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# 0861 Differential Efficiencies under the System of Rice Intensification: Preliminary Results from Researcher-Managed and Water-and-Labor-Adequate Situations in Tanjore District, Tamil Nadu State, India

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Presenter: K. Palanisami

Audience: 3rd National SRI Symposium,
TNAU, Coimbatore, India

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### 0861 Differential Efficiencies under the System of Rice Intensification: Preliminary Results from Researcher-Managed and Water-and-Labor-Adequate Situations in Tanjore District, Tamil Nadu State, India

1. 1. K. Palanisami Director, IWMI-Tata Water Policy Research Programme IWMI South Asia Regional Office, Hyderabad & C. R. Ranganathan Senthilnathan Tamil Nadu Agricultural University, Coimbatore
2. 2. Data sources  Farmer Participatory Action Research Program (FPARP), Ministry of Water Resources  Location: Thanjavur district of Tamil Nadu  Primary data from 2007 Rabi season  60 farmers randomly selected:  30 SRI, and  30 Non-SRI
3. 3. Approach • Econometric model: Stochastic frontier function • Technical efficiency is the ability to produce maximum output with a given quantity of inputs. It is the ratio of actual output to maximum possible output. • Allocative efficiency refers to the ability of choosing optimal input levels for current output at given factor prices. • Economic efficiency is the product of technical and allocative efficiency.
4. 4. Methodology Stochastic Frontier The following equation denotes the production frontier in the matrix form: Yi = f (X ; β) exp (v i - u i ) ; i = 1, 2, ……….,n Where: Yi = the output of the ith farm Xi = inputs for the ith farm β = the vector of parameters to be estimated vi = the symmetric component of the error term ui = the non-negative random variable which is under the control of the farm
5. 5. Technical Efficiency Farm-specific estimates of technical efficiency are defined by: Where is the cumulative function of the standard normal variable is an estimated parameter of the conditional distribution ( ){ } [ ] [ ]       + Φ− +Φ− =−= 2 * * ** 2 1 exp /1 /1 /exp i i ii ui ui uiu iii uETE σγε σγε σγεσ ε Φ 2* )1( εσγγσ −=iu iiu ε/
6. 6. Allocative Efficiency The stochastic cost frontier is given by Where: ci = the observed cost of production for the ith farm, C = the deterministic kernel (such as Cobb-Douglas form), wi = a vector of prices of input variables, β = a vector of unknown parameters to be estimated, vi = a two-sided error term representing statistical noise, and ui = a non-negative cost-inefficiency effect. ( ) iiiii uvwyCc ++= β;,ln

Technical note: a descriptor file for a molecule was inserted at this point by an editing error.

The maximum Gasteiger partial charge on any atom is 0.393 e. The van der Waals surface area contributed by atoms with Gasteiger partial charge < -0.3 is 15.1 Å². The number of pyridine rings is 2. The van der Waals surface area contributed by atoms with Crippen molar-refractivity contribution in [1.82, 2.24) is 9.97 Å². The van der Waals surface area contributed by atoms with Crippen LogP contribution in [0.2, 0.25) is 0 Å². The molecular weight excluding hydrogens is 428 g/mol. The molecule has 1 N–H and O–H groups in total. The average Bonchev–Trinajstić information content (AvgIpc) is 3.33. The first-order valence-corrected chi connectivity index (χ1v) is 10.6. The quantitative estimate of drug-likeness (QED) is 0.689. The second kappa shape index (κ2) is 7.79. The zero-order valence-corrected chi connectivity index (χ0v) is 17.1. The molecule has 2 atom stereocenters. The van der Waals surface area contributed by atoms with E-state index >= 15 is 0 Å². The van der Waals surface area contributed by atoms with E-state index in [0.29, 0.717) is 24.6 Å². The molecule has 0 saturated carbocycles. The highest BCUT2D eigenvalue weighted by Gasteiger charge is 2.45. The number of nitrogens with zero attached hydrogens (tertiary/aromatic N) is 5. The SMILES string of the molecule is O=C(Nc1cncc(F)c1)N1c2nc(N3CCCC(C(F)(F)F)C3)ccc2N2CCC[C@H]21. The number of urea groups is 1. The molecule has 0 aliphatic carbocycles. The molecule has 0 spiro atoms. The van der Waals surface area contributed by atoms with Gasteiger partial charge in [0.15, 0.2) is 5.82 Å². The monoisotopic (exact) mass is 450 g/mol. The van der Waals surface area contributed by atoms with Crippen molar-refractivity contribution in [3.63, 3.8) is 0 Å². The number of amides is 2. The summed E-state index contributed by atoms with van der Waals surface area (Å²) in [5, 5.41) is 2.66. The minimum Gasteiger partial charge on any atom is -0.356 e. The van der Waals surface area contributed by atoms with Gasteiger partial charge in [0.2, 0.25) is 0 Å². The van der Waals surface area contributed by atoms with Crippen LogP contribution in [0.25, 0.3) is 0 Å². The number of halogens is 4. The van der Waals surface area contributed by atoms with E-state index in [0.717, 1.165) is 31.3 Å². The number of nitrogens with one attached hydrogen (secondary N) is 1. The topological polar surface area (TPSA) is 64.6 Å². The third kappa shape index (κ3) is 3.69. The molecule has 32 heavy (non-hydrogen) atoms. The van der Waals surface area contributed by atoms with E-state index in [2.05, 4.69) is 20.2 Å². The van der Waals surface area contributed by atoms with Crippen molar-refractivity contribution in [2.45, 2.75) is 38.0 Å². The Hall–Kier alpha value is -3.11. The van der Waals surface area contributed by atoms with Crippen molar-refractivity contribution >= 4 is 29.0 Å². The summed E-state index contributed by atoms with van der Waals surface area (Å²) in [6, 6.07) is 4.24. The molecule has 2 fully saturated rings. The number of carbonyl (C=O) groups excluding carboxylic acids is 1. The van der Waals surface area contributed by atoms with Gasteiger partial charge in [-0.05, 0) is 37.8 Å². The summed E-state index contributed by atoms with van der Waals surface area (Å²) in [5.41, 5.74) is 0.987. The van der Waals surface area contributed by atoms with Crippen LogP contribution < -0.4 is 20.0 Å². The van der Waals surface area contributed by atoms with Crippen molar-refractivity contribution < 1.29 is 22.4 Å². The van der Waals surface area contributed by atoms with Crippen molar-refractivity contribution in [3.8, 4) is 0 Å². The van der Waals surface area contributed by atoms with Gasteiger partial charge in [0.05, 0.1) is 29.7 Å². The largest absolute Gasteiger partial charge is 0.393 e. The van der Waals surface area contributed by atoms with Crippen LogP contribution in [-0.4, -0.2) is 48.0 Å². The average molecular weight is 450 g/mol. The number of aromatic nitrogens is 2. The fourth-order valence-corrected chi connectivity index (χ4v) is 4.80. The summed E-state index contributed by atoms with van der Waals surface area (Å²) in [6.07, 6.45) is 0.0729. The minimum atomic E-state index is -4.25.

7. 7. Sample mean of resources used (per ha) Variables SRI Conventional % Difference Seed rate (kg) 7.5 81.16 -90.8 Fertilizer (NPK in kg) 339.96 367.85 -7.6 Human labour (man-days) 184.88 166.38 +10.8 Water use* (mm) 845 1,240 -32.8 Yield (tons) 6.61 5.43 +21.7 Results and Discussion * excluding effective rainfall
8. 8. 0 200 400 600 800 1000 1200 1400 Seed rate(Kgs) Fertilizer (NPK in Kgs) Human labour (man days) Wateruse (mm) Yield (tonnes) 7.5 339.96 184.88 845 6.61 81.16 367.85 166.38 1240 5.43 SRI Conventional Sample mean of resources used (per ha basis)
9. 9. Particulars SRI Conventional % difference Seeds & nursery 592 1,515 - 60.9 Human labour 12,242 9,983 +22.6 Machine power 3,495 4,136 - 15.5 Agro chemicals 927 1,698 - 45.0 Fertilizers 3,060 3,311 - 7.6 Manures 1,325 2,466 - 46.3 Total cost 21,640 23,107 - 6.4 Total income 42,965 35,295 +21.7 Net income 21,325 12,188 +75.0 Economics of rice production ( Rs. per ha )
10. 10. Economics of rice production 0 5000 10000 15000 20000 25000 30000 35000 40000 45000 Seeds&Nursery Humanlabour MachinePower AgroChemicals Fertilizers Manures Totalcost Totalincome Netincome 591.98 12241.601 3495.45 926.58 3059.64 1325 21640.25 42965 21324.76 1514.5 9982.8 4135.55 1698.16 3310.65 2465.5 23107.16 35295 12187.84 Rs/ha SRI
11. 11. Distribution of technical, allocative & economic efficiencies Efficiency (%) SRI Conventional Technical efficiency Allocative efficiency Economic efficiency Technical efficiency Allocative efficiency Economic efficiency 0 to 19 - - - 1 (3) - 7 (23) 20-29 - - - 1 (3) 8 (27) 15 (50) 30-39 - - - 0 (0) 17 (57) 8 (27) 40-49 - - - 2 (7) 4 (13) - 50-59 - - 2 (7) 1 (3) 1 (3) - 60-69 3 (10) 9 (30) 3 (10) - - 70-79 1 (3) 23 (77) 18 (60) 12 (40) - - 80-90 6 (20) 4 (13) 1 (3) 5 (17) - - 90-95 20 (67) - - 2 (7) - - >95 3 (10) - - 3 (10) 0 - Total 30 (100) 30 (100) 30 (100) 30 (100) 30 (100) 30 (100) Mean (%) 92 76 70 73 35 25 Minimum (%) 73 67 56 10 26 5 Maximum (%) 98 85 82 99 51 37 Figures in parenthesis denote the percentage to the total number of farmers
12. 12. 0 0 0 0 0 0 1 23 1 1 0 2 1 3 12 5 5 6 0 5 10 15 20 25 10 25 35 45 55 65 75 85 95 Technical Efficiency (per cent) Numberoffarmers SRI Conventional Distribution of Technical Efficiency
13. 13. 0 0 0 0 0 3 23 4 00 8 17 4 1 0 0 0 00 5 10 15 20 25 10 25 35 45 55 65 75 85 95 Allocative Efficiency NumberofFarmers SRI Conventional Distribution of Allocative Efficiency
14. 14. 0 0 0 0 2 9 18 1 0 7 15 8 0 0 0 0 0 00 2 4 6 8 10 12 14 16 18 20 10 25 35 45 55 65 75 85 95 Economic efficiency NumberofFarmers SRI Conventional Distribution of Economic Efficiency
15. 15. Conclusion  SRI farms are comparatively more efficient  Cost reductions are not significant  Increased yield primarily makes SRI attractive  Sustained yield & prices will decide the future of SRI  More studies are needed on: • Cost reductions aspects • Sustainability aspects